Sunday 10th November will see Beamish recognise Remembrance Sunday and commemorate those soldiers who gave their lives during the First World War from 1914-1918. Join us in The 1900s Pit Village and The 1900s Town where buglers will perform the Last Post, followed by a two-minute silence at 11am on Sunday.
A display by the Wessington U3A and North East War Memorials Project will be on show in the Bank Board Room during the weekend. On Sunday, enjoy traditional music from the Beamish Choir at 1pm and 2pm in The Pit Village chapel and from Off Key Music in the Masonic Hall from 11.30am to 1.30pm.
Remembrance Sunday, the second Sunday in November, is the day traditionally put aside to remember all those who have given their lives in the line of duty. On this day, people pause, reflect and remember. Remembrance Day is officially 11th November to remember the end of hostilities of the First World War on that date in 1918. Hostilities formally ended “at the 11th hour of the 11th day of the 11th month”. Generally, the 11th hour is chosen as the time to observe a silence.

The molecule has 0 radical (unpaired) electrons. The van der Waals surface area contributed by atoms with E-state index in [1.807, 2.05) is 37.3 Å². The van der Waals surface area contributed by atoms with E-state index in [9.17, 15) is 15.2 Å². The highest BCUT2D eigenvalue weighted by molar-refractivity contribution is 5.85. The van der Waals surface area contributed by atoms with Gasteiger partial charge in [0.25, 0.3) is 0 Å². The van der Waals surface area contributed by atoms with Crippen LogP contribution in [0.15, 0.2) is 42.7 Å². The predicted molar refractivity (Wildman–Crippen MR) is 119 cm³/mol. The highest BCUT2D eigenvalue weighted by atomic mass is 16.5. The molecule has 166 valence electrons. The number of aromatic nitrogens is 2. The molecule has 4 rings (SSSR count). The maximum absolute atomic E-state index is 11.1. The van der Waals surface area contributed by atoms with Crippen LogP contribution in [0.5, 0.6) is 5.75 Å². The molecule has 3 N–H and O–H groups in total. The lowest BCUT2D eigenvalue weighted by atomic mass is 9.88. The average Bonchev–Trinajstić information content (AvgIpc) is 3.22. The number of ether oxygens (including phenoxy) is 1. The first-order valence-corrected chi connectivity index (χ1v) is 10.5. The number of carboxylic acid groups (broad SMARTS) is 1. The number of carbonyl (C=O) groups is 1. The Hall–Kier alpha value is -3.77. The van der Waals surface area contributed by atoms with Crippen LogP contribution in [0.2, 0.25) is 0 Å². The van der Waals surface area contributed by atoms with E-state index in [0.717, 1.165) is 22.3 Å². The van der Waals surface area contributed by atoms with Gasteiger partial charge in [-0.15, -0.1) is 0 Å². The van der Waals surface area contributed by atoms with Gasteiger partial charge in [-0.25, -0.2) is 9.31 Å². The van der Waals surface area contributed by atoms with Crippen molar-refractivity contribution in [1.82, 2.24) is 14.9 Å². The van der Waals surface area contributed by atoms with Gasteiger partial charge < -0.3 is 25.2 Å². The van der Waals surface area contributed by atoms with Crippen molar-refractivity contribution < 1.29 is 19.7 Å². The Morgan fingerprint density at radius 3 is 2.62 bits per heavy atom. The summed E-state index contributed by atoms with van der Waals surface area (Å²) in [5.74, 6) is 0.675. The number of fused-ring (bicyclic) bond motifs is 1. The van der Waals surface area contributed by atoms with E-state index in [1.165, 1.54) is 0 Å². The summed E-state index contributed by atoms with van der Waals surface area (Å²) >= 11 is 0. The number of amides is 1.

On 7th November 1919, King George V marked 11th November as a day of remembrance for members of the armed forces who were killed during the First World War. The first official Remembrance Day was subsequently held on the grounds of Buckingham Palace on the morning of 11th November 1919. This type of commemorative event has continued to the present day.
The red remembrance poppy has become a familiar symbol of Remembrance Day. This is largely due to the poem In Flanders Fields. These poppies bloomed across some of the worst battlefields of Flanders during the First World War, their brilliant red colour an appropriate symbol for the blood spilled.
As with all daytime events, you can use your Unlimited Pass.